ANNAPOLIS, Md. (AP) — A private school in Maryland confirmed Monday that 10 adults in positions of authority engaged in sexual misconduct or inappropriate relationships with students from the 1970s through the early 1990s, and that the school failed to protect students from them.
The Key School said at least 16 former students were subjected to the abuse. Officials there released the report on the school's website after an investigation that began in April, initiated by the school.
School officials said in a statement the report's findings "left us in shock" and described them as "inexcusable."
The school's administration and board of trustees said they took steps after becoming aware of social media posts discussing inappropriate interactions between former faculty members and students in the 1970s.
"Reading this report is incredibly difficult," said a letter sent from Key to the school's community along with the 41-page report. "Actions, and inaction, described within are hard to process and have left us in shock and dismay. It is clear that adults at Key in the past abused, mistreated and failed to protect children entrusted to them."
The letter also said it is evident that reports of misconduct from the past, made years later, were neither acknowledged nor addressed as they should have been by previous leaders at the school.
"What happened is inexcusable," the letter said.
Investigators from a Baltimore law firm interviewed 57 people over eight months. The school said there are no allegations of misconduct against any current member of the school's faculty, staff or administration in the report.
"Key School today is a very different place than the environment described in the report," the school wrote in the letter. "Our commitment to our students and families is our top priority, and we work proactively to ensure the safety and well-being of all students."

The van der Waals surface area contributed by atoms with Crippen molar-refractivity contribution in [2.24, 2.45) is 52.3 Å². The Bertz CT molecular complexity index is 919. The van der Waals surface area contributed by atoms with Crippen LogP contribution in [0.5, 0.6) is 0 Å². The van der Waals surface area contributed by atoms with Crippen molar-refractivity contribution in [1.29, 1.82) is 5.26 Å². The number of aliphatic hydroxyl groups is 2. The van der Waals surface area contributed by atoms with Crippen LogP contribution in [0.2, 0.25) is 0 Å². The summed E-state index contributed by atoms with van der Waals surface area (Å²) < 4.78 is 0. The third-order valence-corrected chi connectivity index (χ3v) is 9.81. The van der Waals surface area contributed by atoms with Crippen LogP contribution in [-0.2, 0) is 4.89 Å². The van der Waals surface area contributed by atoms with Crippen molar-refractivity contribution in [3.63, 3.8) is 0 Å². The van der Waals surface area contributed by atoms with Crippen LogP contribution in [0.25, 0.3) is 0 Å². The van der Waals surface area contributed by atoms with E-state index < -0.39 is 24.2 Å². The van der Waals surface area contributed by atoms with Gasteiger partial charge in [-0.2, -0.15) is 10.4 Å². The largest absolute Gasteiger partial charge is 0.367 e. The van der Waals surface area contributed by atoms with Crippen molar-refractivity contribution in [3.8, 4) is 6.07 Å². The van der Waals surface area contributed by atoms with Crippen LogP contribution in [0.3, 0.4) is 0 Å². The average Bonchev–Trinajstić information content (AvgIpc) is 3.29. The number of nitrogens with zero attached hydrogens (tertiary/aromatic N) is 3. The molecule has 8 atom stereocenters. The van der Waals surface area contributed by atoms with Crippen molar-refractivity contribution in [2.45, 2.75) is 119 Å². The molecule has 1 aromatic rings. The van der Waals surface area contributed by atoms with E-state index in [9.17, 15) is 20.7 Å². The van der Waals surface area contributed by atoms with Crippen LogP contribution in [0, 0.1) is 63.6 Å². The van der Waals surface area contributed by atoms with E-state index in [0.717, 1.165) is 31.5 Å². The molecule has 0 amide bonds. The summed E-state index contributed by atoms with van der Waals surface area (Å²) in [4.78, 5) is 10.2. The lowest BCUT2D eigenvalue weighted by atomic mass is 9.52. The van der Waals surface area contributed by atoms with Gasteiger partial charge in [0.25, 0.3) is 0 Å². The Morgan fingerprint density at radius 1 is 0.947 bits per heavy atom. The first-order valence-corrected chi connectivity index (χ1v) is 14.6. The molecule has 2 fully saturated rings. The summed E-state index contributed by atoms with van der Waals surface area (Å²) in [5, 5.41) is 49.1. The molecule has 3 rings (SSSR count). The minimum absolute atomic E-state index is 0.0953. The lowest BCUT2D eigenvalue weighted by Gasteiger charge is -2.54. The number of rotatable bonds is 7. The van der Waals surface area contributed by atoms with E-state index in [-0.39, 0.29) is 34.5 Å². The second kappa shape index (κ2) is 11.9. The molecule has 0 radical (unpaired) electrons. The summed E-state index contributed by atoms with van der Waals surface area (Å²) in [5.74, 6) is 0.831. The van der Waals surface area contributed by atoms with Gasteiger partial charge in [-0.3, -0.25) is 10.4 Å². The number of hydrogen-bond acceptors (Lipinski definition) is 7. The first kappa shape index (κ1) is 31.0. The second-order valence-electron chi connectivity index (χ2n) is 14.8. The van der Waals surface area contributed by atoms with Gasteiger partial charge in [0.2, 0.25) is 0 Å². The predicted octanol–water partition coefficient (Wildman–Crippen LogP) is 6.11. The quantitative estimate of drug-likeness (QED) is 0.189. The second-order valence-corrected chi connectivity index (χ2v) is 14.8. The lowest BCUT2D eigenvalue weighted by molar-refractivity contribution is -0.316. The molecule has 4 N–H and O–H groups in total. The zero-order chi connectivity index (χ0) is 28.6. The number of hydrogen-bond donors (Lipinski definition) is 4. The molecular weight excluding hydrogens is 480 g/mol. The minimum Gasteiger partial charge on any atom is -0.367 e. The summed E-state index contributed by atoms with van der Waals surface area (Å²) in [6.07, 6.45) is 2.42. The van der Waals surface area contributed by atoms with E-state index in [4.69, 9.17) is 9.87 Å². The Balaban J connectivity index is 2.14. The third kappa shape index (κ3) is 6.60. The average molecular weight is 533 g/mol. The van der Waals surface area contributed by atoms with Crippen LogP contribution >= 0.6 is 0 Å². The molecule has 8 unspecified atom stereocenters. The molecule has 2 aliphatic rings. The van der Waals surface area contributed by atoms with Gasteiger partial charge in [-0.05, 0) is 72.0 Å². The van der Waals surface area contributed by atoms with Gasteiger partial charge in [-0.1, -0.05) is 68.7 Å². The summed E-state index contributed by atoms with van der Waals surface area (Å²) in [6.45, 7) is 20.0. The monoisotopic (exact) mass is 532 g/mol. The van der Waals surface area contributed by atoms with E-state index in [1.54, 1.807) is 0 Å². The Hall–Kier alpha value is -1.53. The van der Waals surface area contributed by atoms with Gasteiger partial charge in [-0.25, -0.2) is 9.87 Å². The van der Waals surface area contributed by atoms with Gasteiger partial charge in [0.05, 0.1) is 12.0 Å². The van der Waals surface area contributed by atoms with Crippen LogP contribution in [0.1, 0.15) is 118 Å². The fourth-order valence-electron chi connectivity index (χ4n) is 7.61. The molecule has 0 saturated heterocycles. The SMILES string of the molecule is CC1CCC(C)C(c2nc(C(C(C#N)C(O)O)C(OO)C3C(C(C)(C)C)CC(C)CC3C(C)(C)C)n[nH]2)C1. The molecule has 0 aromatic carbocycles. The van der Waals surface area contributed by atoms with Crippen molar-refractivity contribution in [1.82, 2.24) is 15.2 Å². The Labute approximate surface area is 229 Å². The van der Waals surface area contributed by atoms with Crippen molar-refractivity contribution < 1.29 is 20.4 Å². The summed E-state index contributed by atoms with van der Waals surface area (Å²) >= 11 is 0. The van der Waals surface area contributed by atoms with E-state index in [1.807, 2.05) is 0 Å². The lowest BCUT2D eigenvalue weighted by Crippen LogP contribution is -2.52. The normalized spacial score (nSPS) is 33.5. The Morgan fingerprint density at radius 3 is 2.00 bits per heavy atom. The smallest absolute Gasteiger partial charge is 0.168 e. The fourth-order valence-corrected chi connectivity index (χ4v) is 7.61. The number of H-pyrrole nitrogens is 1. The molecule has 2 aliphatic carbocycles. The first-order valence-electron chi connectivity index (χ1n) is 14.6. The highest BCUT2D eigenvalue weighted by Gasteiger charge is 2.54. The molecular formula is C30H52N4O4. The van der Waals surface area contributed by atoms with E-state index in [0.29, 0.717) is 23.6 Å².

Carolyn Surrick, who said she was abused by two teachers beginning when she was 13 in the 1970s, has been trying to make the misconduct public for more than 25 years. Surrick, 59, has spoken publicly about her experience and wrote about it on social media last January using the hashtag #KeyToo, a reference to the #MeToo movement in which women have spoken out about sexual harassment and assault.
"Because of #MeToo and because it's finally time, people started talking about this, and I held on to this history in my head for so many years and now I don't have to," Surrick said in a recent interview with The Associated Press. "People have said their truth. They have told the truth, and it's a completely new world."
The Associated Press doesn't normally name victims of sex crimes but Surrick said she wants to be identified.
One other accuser had spoken publicly before the woman's efforts to raise awareness. Five additional women later came forward to say they were sexually abused by teachers in the 1970s.
The school was founded in 1958 by professors from nearby St. John's College, known for its course of study founded on discussions of the Great Books of western civilization. With more than 600 students, it engages children from 2.5 years of age through grade 12 in what its website describes as a progressive, coeducational college-preparatory program. Annual tuition is $28,350 for the upper school.
The report noted the school fostered an atmosphere of independent thinking even in young children, as well as an informal and progressive social atmosphere.
"As set forth below, however, our investigation confirmed allegations that in the 1970s a group of teachers took advantage of this atmosphere, abusing their roles as teachers to sexually exploit students and targeting in many cases students who were members of families suffering from various pressures resulting in less family supervision."
The report also found that the school failed to protect students from those teachers, and there were adults in the Key School community, including members of the faculty and staff, administrators, and board members "who were aware of the abuse and inappropriate conduct and chose not to intervene."
The report marks the latest investigation outlining abuse that occurred decades earlier at a private school. In 2017, an investigation at Choate Rosemary Hall in Wallingford, Connecticut, detailed abuse by at least a dozen former educators who sexually molested students over four decades. St. George's School in Middletown, Rhode Island, agreed in 2017 to a sexual abuse settlement that provided compensation for up to 30 former students who were assaulted. In 2015, an investigation at the elite Horace Mann School in New York City identified more than 60 former students who said they were sexually abused from the 1960s through the 1990s.
The Boston Globe found in 2016 that 67 private schools in New England faced accusations of sexual misconduct since 1991.